Cross Country (XC)

Old school rock and roll

The Story

The cross country (XC) loop was developed in the late ‘90s to be a ’Silverstone’ of a trail: make it tough, technical and uncompromising, but loved by those that relish a challenge – a little piece of traditional Alpine riding in the Home Counties. Viewed with suspicion at the time, it was arguably one of a few class-leading trails that lead to the amazing trail centres we now have throughout England, Scotland and Wales.

Since those heady days there have been plenty of tweaks, but nothing in that philosophy has changed. It’s still tough, technical and unforgiving, and now ironically viewed with suspicion by those used to flowing, manufactured trails. However, if you like tough, technical and natural riding, you’ll love this.

The Trail

The cross-country loop is separated into two distinct halves with a combined length of approximately 5 miles/6 ½ km.

The first half is made almost entirely of undulating singletrack, swooping and climbing on a fun trail littered with technical challenges. This half can be ridden as an individual loop, or continue into the Red Run, which forms part of the loop’s main descent.

Forking right halfway down sends you up a short, sharp climb, which leads into a steep and swooping piece of trail before weaving through bermed, flowing turns to the bottom of the Hill (and avoids the Red Run’s more technical end).

A short, sharp, chalky climb leads you into a fast trail descending alongside the golf course – look out for balls and prepare for the sharp turn at the end!

The climb back up is a hard grind of alpine-esque switchbacks that will have you digging into the energy reserves. Past the ghost hut and either round the long or short loop, you’re nearly at the top. Then it’s more winding singletrack to take you back to the start.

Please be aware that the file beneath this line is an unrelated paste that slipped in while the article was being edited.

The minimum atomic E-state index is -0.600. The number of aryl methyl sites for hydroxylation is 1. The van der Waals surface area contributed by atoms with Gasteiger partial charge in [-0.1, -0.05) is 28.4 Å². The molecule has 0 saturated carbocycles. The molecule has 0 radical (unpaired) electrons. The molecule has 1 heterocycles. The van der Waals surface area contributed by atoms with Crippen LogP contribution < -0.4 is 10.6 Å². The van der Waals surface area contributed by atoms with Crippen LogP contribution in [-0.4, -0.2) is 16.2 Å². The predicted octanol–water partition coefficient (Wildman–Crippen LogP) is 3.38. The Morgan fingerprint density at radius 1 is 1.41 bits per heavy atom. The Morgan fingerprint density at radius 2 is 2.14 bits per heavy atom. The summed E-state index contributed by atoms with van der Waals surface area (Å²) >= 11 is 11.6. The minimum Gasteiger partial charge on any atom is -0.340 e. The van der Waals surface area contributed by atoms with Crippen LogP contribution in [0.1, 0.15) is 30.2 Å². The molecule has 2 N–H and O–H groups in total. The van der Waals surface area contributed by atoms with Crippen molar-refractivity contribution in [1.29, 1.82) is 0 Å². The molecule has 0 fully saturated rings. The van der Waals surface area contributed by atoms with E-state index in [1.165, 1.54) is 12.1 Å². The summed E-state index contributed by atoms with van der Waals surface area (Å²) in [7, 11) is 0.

(Should you feel up to it, Surface 2 Air or the Black Run can be substituted in place of the Red.)

Is this trail for you?

The Cross Country loop is classified as a Moderate mountain bike trail for competent to expert riders.

Trail surface types

  • Constructed trails and/or natural features
  • Challenging sections
  • Includes potential for exposure and/or risk
  • Regular use and underlying chalk/clay surface makes sections very slippery when wet.

Gradients and technical trail features (TTFs)

  • Include a range of small medium and large TTFs including steep downhill gradients, off-camber sections, roots and a boardwalk.

Suggested fitness level

  • A higher level of fitness and stamina, but technical skills are also important. It may be short, but it’s tough!
What we recommend

We advise a helmet, gloves and body armour. Flint and trees are the enemy of flesh and bones!

For your own safety

Do not ride alone.

Red Run

Keep a look out for the right turn!